If the Engagement Ends Who Gets the Engagement Ring?

engagement ringThey say a diamond is a girl’s best friend which may be very true.  However, in several civil cases brought to court each year, the diamond may quickly become the best friend of the guy who bought it and wants it returned because the engagement is off.

It is estimated a man spends at least three months salary on the purchase of a ring.  Many people believe the question of who keeps the ring is directly related to who calls off the engagement, but actually, this is not the case.

What is the law in Ohio concerning what happens to the engagement ring when the parties are no longer planning to get married?

While several theories of recovery have been proposed over the years—filing a writ of replevin, unjust enrichment, conversion, suing for breach of contract, seeking monetary damages or taking a fault-based approach–current decisions are going in the direction of modern divorce—employing a no-fault resolution.

Under the theory of unjust enrichment, the plaintiff could prevail if he established that he conferred a benefit on the defendant (the bride-to-be), that she knew of that benefit, and retained that benefit “under circumstances where it would be unjust for her to retain that benefit” under contract law.

Under the theory of conversion of property, the plaintiff is only required to prove that he owned the property, that the defendant exercised dominion over it and that taking and keeping possession of the property, once the condition of giving it failed (marriage), is inconsistent with the plaintiff’s rights.

In the past, some courts have taken a fault-based approach to a broken engagement.  If one of the parties was found to have “unjustifiably terminated” the relationship, that party could not recover the ring.

Another novel argument that has been raised takes the position that the bride-to-be, in exchange for the ring, gave her intended spouse the option to wed her, forming a contract between the parties.  Thus, the engaged woman agreed to remove herself from the dating pool specifically for her partner for as long as the engagement lasted, and she should keep the ring.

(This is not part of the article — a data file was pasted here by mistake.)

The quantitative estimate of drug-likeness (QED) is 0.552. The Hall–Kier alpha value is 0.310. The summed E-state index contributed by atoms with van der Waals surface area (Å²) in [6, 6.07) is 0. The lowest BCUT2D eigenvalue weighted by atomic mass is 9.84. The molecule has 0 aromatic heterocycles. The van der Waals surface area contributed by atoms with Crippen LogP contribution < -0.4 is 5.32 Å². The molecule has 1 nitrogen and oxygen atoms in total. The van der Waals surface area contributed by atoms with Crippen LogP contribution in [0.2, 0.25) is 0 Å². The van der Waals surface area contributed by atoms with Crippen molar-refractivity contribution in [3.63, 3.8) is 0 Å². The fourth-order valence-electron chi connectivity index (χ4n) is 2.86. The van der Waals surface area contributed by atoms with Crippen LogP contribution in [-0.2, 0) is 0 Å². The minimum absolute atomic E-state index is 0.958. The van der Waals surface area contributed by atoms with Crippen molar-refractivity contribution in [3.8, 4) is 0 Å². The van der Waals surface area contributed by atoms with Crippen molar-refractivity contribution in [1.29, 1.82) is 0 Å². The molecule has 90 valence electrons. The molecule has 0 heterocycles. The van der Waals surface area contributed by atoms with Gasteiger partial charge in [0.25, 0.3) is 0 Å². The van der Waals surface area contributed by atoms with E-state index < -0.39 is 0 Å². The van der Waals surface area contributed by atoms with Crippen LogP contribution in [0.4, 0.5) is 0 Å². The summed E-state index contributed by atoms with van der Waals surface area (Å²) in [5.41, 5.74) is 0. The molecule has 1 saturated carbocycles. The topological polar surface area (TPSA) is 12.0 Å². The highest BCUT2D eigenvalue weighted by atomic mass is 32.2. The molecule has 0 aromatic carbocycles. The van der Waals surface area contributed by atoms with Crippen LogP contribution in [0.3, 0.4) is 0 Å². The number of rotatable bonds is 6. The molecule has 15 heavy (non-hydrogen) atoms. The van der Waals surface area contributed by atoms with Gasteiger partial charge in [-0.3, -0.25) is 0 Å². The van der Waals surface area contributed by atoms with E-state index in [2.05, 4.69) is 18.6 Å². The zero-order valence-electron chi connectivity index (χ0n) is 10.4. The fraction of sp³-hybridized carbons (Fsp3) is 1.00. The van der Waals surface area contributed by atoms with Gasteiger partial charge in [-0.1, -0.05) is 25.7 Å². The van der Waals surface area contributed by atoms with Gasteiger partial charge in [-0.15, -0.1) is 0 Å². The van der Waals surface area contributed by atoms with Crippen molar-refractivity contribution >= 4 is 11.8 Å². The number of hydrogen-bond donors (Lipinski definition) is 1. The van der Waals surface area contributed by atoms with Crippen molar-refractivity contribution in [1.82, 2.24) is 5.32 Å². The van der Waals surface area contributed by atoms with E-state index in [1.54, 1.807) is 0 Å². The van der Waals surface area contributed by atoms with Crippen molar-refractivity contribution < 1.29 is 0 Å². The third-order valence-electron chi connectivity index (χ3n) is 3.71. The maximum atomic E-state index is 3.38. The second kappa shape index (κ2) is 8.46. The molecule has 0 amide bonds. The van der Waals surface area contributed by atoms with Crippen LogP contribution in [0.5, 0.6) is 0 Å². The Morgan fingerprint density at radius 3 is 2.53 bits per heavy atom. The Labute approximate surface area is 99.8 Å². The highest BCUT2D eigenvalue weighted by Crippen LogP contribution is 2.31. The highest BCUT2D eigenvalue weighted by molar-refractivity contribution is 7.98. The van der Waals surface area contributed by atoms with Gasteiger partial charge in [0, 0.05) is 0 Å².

Other bride-to-be’s have contended they should keep the ring as a reimbursement of expenditures they made in planning the wedding.  Some claim the ring was given as a Christmas or birthday present and should be considered like any other present received on that occasion.

However, the Ohio rulings in these matters of the heart and the pocketbook are currently leaning toward none of the above.  The “no-fault” approach seems to be the desirable one as it is difficult to determine who is at fault and whether a person’s reasons for deciding not to marry someone are “justifiable.”  It is also feared that the fault-based approach, with each party blaming the other, may needlessly tie up the courts in acrimonious legal battles.

Most states consider an item to be a gift if the giver intended the item to be a gift and the giver delivers the property to the recipient, and the recipient accepts it.  Not so with an engagement ring.

Most of the districts in Ohio have provided that an engagement ring is a gift given in specific contemplation of marriage and is considered a conditional gift that should be returned upon non-fulfillment of the marriage condition, regardless of fault. (Cooper v. Smith, 155 Ohio App.3d218, 2003-Ohio-6083).

However, Ohio courts do not give the same treatment to other gifts, no matter how lavish, bestowed during the engagement and ensuing courtship.

Only the engagement ring is viewed as having symbolic significance of a couple’s promise to marry.  Other gifts from the groom-to-be made to his intended or vice versa or to any of their relatives are considered to be absolute, irrevocable inter vivos (made between the living) gifts which are not recoverable unless the donor expresses an intent that the gift be conditioned on a subsequent marriage or some written agreement is made between the parties.

It is also important to note that if an engagement ring is a family heirloom, there should be a writing between the parties to this effect. The groom-to-be should also have proof of the ring’s value.  One man claimed his fiancée was so distraught when they ended their engagement that she threw the ring in the river.

A jeweler can provide an appraised value on the ring and the insurer can also verify its value.  With current markup, the value of a ring may be less than what was paid for it.

As one can see broken engagements can be difficult.  Hopefully, you will never experience a broken engagement, divorce or dissolution.  However, if you do, or know someone who is going through this kind of situation, remember there are experienced divorce attorneys at the Ohio law firm of Slater & Zurz LLP who can help with these trying situations and with child custody issues.

Please call us at 1-888-760-8958 for a free consultation or send a message from the website at dissolutionanddivorce.com.

Tell us what is going on in your life and we’ll do our best to help.

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About slaterzurz

Slater & Zurz LLP is an Ohio law firm of highly experienced and respected attorneys. Over the last 40 years, we have developed a reputation for getting positive results for clients. We've been trusted with handling over 20,000 personal injury cases and our clients have received more than $120,000,000.

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